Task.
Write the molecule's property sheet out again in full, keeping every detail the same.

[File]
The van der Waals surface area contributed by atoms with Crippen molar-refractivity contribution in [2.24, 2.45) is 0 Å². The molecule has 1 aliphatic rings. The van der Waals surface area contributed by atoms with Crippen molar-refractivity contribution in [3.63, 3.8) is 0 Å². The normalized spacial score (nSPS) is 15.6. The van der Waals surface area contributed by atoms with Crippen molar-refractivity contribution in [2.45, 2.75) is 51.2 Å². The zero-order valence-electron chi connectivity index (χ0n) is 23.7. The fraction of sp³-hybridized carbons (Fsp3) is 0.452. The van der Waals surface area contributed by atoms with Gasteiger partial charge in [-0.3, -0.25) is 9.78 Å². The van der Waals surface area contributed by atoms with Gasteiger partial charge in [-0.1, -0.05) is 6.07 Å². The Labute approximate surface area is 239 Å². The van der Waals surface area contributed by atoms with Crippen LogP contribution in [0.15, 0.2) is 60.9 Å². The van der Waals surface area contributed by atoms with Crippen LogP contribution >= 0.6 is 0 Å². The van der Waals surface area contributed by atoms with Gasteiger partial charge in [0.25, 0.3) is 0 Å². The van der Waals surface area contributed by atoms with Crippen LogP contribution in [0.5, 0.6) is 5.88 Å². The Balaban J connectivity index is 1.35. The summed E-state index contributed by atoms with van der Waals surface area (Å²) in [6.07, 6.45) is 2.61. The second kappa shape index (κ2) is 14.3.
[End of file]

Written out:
The van der Waals surface area contributed by atoms with Crippen molar-refractivity contribution in [2.24, 2.45) is 0 Å². The molecule has 1 aliphatic rings. The van der Waals surface area contributed by atoms with Crippen molar-refractivity contribution in [3.63, 3.8) is 0 Å². The normalized spacial score (nSPS) is 15.6. The van der Waals surface area contributed by atoms with Crippen molar-refractivity contribution in [2.45, 2.75) is 51.2 Å². The zero-order valence-electron chi connectivity index (χ0n) is 23.7. The fraction of sp³-hybridized carbons (Fsp3) is 0.452. The van der Waals surface area contributed by atoms with Gasteiger partial charge in [-0.3, -0.25) is 9.78 Å². The van der Waals surface area contributed by atoms with Gasteiger partial charge in [-0.1, -0.05) is 6.07 Å². The Labute approximate surface area is 239 Å². The van der Waals surface area contributed by atoms with Crippen LogP contribution in [0.15, 0.2) is 60.9 Å². The van der Waals surface area contributed by atoms with Crippen LogP contribution >= 0.6 is 0 Å². The van der Waals surface area contributed by atoms with Gasteiger partial charge in [0.25, 0.3) is 0 Å². The van der Waals surface area contributed by atoms with Crippen LogP contribution in [0.5, 0.6) is 5.88 Å². The Balaban J connectivity index is 1.35. The summed E-state index contributed by atoms with van der Waals surface area (Å²) in [6.07, 6.45) is 2.61. The second kappa shape index (κ2) is 14.3.